Monday, May 13, 2019

Plein Air Painting Essential Tools: Sharpened Brush Handle


If you're like me, what you fear most about painting is having to sign your work.  You need focus and concentration, perhaps a mahl stick to steady the hand, and maybe even to practice first.  The method is prone to failure.  Many artists who paint their signature use a rigger (a long, fine-pointed brush) and paint made fluid with medium.  When I use a rigger, I usually go through several steps:

  • Darn, paint wasn't fluid enough (add more medium)
  • Darn, I added too much medium (add more paint)
  • Darn, signature is too light (or too dark) (wipe it off, tweak the mixture and re-do)
  • Darn, I messed up the signature (wipe it off and re-do)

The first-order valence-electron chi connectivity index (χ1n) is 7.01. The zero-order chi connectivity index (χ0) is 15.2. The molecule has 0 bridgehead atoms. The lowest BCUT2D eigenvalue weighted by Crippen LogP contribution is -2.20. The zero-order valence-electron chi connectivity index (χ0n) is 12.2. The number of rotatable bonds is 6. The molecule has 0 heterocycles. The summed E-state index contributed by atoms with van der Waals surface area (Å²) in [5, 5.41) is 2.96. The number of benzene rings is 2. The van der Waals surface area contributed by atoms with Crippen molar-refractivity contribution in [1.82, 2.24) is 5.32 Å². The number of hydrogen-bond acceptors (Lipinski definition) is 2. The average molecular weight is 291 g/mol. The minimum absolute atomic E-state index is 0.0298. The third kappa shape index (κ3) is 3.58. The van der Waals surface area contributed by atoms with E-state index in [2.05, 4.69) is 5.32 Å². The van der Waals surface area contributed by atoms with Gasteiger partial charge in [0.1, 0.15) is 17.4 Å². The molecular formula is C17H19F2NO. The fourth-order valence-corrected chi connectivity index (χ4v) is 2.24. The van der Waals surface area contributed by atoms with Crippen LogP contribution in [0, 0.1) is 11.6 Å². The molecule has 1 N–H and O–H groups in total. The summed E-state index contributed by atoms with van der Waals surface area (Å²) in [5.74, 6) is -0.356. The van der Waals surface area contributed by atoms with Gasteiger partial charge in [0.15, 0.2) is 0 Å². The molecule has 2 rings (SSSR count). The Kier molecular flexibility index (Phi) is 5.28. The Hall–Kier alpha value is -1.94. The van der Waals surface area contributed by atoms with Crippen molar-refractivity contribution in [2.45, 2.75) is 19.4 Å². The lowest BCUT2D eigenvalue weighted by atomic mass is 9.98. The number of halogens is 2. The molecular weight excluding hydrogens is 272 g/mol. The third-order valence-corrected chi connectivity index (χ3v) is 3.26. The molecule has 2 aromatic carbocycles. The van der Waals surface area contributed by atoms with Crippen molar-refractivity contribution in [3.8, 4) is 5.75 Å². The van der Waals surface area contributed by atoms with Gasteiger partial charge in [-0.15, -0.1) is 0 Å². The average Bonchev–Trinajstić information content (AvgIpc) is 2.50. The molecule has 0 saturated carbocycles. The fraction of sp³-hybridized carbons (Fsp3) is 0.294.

• Darn, I messed it up again ( wipe it off and re-do)
  • Darn, I didn't get quite enough paint in the "J" (repaint the letter)

And in the end, it looks like a third-grader made it.

My preference is to use the end of the brush handle to scratch in my signature—it's almost as easy as writing with a pencil.  I think many artists, especially plein air painters, use this method, too.  But I've improved on it.  I sharpen the end of my brush with a pencil sharpener, making for a sharper point.  This lets me scratch down through more paint, even if I've toned the canvas in advance, right to the ground.  So long as the paint hasn't totally cured and is somewhat soft, this works.  The ground shows up white (or nearly so, if the canvas was toned).

Here's a signature scratched in with the sharpened brush handle.

Worse comes to worst, and the signature isn't clear enough, I can still paint the signature over it.

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